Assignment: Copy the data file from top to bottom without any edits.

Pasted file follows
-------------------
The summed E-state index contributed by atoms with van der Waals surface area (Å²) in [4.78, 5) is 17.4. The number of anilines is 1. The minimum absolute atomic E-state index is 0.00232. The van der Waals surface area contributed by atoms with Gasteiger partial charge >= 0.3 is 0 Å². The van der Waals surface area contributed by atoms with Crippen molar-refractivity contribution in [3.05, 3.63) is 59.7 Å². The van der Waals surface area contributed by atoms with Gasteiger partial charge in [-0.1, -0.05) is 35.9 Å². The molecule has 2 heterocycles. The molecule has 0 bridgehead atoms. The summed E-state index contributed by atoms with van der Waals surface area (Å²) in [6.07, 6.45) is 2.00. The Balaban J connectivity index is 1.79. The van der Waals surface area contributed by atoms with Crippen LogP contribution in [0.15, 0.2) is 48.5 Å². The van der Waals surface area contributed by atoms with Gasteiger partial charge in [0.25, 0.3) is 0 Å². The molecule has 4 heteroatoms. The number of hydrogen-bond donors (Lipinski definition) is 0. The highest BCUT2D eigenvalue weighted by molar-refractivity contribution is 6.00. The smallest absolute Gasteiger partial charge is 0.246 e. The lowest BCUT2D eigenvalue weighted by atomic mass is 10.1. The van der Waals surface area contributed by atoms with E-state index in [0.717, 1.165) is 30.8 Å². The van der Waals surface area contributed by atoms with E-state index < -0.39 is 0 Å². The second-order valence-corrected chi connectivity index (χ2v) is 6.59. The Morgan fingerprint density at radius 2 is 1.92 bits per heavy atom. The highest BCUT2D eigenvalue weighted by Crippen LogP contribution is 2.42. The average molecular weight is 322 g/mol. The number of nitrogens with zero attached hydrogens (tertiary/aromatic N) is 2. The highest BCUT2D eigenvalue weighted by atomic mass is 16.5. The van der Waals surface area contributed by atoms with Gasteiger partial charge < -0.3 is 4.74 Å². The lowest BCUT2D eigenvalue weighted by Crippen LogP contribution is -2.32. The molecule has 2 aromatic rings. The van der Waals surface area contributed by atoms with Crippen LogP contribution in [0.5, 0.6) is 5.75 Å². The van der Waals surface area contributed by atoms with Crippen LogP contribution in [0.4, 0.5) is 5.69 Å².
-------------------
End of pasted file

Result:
The summed E-state index contributed by atoms with van der Waals surface area (Å²) in [4.78, 5) is 17.4. The number of anilines is 1. The minimum absolute atomic E-state index is 0.00232. The van der Waals surface area contributed by atoms with Gasteiger partial charge >= 0.3 is 0 Å². The van der Waals surface area contributed by atoms with Crippen molar-refractivity contribution in [3.05, 3.63) is 59.7 Å². The van der Waals surface area contributed by atoms with Gasteiger partial charge in [-0.1, -0.05) is 35.9 Å². The molecule has 2 heterocycles. The molecule has 0 bridgehead atoms. The summed E-state index contributed by atoms with van der Waals surface area (Å²) in [6.07, 6.45) is 2.00. The Balaban J connectivity index is 1.79. The van der Waals surface area contributed by atoms with Crippen LogP contribution in [0.15, 0.2) is 48.5 Å². The van der Waals surface area contributed by atoms with Gasteiger partial charge in [0.25, 0.3) is 0 Å². The molecule has 4 heteroatoms. The number of hydrogen-bond donors (Lipinski definition) is 0. The highest BCUT2D eigenvalue weighted by molar-refractivity contribution is 6.00. The smallest absolute Gasteiger partial charge is 0.246 e. The lowest BCUT2D eigenvalue weighted by atomic mass is 10.1. The van der Waals surface area contributed by atoms with E-state index in [0.717, 1.165) is 30.8 Å². The van der Waals surface area contributed by atoms with E-state index < -0.39 is 0 Å². The second-order valence-corrected chi connectivity index (χ2v) is 6.59. The Morgan fingerprint density at radius 2 is 1.92 bits per heavy atom. The highest BCUT2D eigenvalue weighted by Crippen LogP contribution is 2.42. The average molecular weight is 322 g/mol. The number of nitrogens with zero attached hydrogens (tertiary/aromatic N) is 2. The highest BCUT2D eigenvalue weighted by atomic mass is 16.5. The van der Waals surface area contributed by atoms with Gasteiger partial charge < -0.3 is 4.74 Å². The lowest BCUT2D eigenvalue weighted by Crippen LogP contribution is -2.32. The molecule has 2 aromatic rings. The van der Waals surface area contributed by atoms with Crippen LogP contribution in [0.5, 0.6) is 5.75 Å². The van der Waals surface area contributed by atoms with Crippen LogP contribution in [0.4, 0.5) is 5.69 Å².